Shear Modulus: Definition, Values, and Examples

Metals have relatively high shear moduli, ranging from lead (for example) on the softer side, to stainless steel on the more rigid end. Other materials like concrete, glass, and wood exhibit similar rigidity values but fall toward the lower end of the scale. With plastics, the shear modulus is an order of magnitude lower, showing notably low rigidity values. Rubber is given as an example of a solid (viscoelastic) material that is valued specifically for its low rigidity.

How Are the Values of Shear Modulus Expressed?

The values of shear modulus are expressed most often in Gigapascals. The modulus is the ratio between the shear stress exerted on the material (as a force per unit area) and the shear strain (or displacement) of the material surface. The result is expressed as a single value, technically in units of Pascals. However, because most useful shear modulus values (of common metals, for example) are in the range of 5×1010 Pa, values of shear modulus are usually expressed using units of Gigapascals (GPa). That turns a cumbersome 5×1010 Pa value into a shear modulus of 50 GPa, making it much easier to report.

Values of shear modulus can also be expressed in units of psi, but the values then need to be given in scientific notation due to their size. Our example shear modulus of 50 GPa would thus be expressed as 7.3×106 psi.

What Material Has the Highest Shear Modulus?

Diamond has the highest known shear modulus, usually reported in the range of 480-520 GPa. This is an order of magnitude higher than most metals. Diamond also has the highest Young’s modulus, making it renowned as the hardest natural material in the world. Diamond is very stiff; even when placed under large stresses (forces) it will experience very little displacement (the strain is low).

Diamond has the highest shear modulus due to the covalent bonds in its carbon lattice. The carbon atoms form a specific diamond cubic crystal structure which packs them in very tightly and thus makes the lattice very hard. However, diamond is not particularly resistant to breaking because they can be cleaved along specific planes.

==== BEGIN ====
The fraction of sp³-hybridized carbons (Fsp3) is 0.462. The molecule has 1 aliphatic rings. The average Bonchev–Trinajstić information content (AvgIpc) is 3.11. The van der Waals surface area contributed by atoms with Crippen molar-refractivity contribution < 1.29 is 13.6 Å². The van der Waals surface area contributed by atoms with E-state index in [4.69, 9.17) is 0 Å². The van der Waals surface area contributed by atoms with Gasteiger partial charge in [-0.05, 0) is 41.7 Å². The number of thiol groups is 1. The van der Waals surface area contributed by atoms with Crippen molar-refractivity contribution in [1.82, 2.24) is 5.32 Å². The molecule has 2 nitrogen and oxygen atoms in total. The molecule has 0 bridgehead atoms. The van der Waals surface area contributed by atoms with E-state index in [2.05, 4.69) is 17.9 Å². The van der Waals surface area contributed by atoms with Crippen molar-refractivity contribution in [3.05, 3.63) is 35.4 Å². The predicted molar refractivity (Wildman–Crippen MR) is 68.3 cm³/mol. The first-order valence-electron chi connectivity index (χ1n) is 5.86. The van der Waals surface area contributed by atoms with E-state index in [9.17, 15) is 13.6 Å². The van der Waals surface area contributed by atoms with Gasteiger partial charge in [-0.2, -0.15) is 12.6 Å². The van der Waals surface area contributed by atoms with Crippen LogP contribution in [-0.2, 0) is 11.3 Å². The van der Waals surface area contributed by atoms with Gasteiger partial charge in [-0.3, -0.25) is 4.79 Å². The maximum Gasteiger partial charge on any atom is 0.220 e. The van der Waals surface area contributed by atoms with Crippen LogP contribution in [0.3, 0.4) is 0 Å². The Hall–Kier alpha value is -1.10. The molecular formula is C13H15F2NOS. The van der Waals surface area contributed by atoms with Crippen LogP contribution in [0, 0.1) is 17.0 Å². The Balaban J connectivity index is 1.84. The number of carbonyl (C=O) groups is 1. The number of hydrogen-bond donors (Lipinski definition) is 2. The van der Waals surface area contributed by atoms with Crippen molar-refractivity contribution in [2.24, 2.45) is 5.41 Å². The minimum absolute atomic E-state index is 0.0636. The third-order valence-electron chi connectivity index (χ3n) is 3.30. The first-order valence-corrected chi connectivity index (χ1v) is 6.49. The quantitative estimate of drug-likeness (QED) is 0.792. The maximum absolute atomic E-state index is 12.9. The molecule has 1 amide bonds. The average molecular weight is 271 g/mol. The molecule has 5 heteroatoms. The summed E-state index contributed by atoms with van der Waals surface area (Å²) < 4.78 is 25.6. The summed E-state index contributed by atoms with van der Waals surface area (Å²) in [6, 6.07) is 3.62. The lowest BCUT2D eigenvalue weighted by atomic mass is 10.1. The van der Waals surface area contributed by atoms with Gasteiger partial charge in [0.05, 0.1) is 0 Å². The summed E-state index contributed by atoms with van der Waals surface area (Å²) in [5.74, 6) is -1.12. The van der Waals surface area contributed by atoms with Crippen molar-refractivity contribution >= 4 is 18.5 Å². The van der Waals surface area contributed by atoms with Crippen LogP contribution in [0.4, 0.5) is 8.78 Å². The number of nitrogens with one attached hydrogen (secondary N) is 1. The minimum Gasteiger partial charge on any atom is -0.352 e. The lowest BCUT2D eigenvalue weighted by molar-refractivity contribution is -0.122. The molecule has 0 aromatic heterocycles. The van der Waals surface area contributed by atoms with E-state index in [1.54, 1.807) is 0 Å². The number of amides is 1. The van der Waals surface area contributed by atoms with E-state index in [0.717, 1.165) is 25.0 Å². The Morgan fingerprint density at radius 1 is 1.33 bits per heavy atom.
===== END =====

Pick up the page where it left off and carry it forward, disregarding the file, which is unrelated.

What Does a High Shear Modulus Indicate?

A high shear modulus indicates a very rigid material — one which is not easily deformed by significant stress. This indicates that the material is hard.

A shear modulus above 50 GPa is broadly considered high, as most soft metals have shear moduli of 40 GPa or lower. However, the moniker of high or low modulus depends heavily on its specific application. Its shear modulus needs to be considered against the needs of the application and the other materials that will share its engineering space. 

What Does a Low Shear Modulus Indicate?

A low shear modulus indicates a material that is relatively easy to deform. A small amount of stress (force per unit area) exerted on the material will distort it.

Generally speaking, any shear modulus below 10 GPa could be considered low — a single human will be able to deform such material by hand without much trouble. However, the suitability of any material’s shear modulus must be judged relative to its application and to the potential alternative materials one might consider.

What Is the Shear Modulus Symbol?

Shear modulus is represented by an uppercase letter G. In some contexts, the symbols S or μ have also been used for shear modulus, but they are less common.

How Is the Shear Modulus Determined?

Different tests can be used to determine shear modulus, with a number of variations in equipment and method depending on the nature of the material being tested. Most tests for solid materials are based on rotational torsion of rods or hollow cylinders. The ASTM D2236 standard, for example, uses a hollow cylinder with a pendulum (large disk) on the end and imparts a torsion (rotation) on the disk first in one direction, then the other. You can calculate the shear modulus by measuring the period of this torsion pendulum (i.e. the time between peaks).

Another method is a static torsion test. This test uses a rod of the material, twists it by a set angular distance, and then measures the stress. In this way, a stress vs strain relationship can be plotted for the material. Various ASTM standard testing methods apply a static torsion test to measure shear moduli, such as ASTM E143 for structural materials, or ASTM A938 for metallic wire as examples. 

What Is the Shear Modulus Equation?

The equation for shear modulus is as follows: 

Shear Modulus: Definition, Values, and Examples

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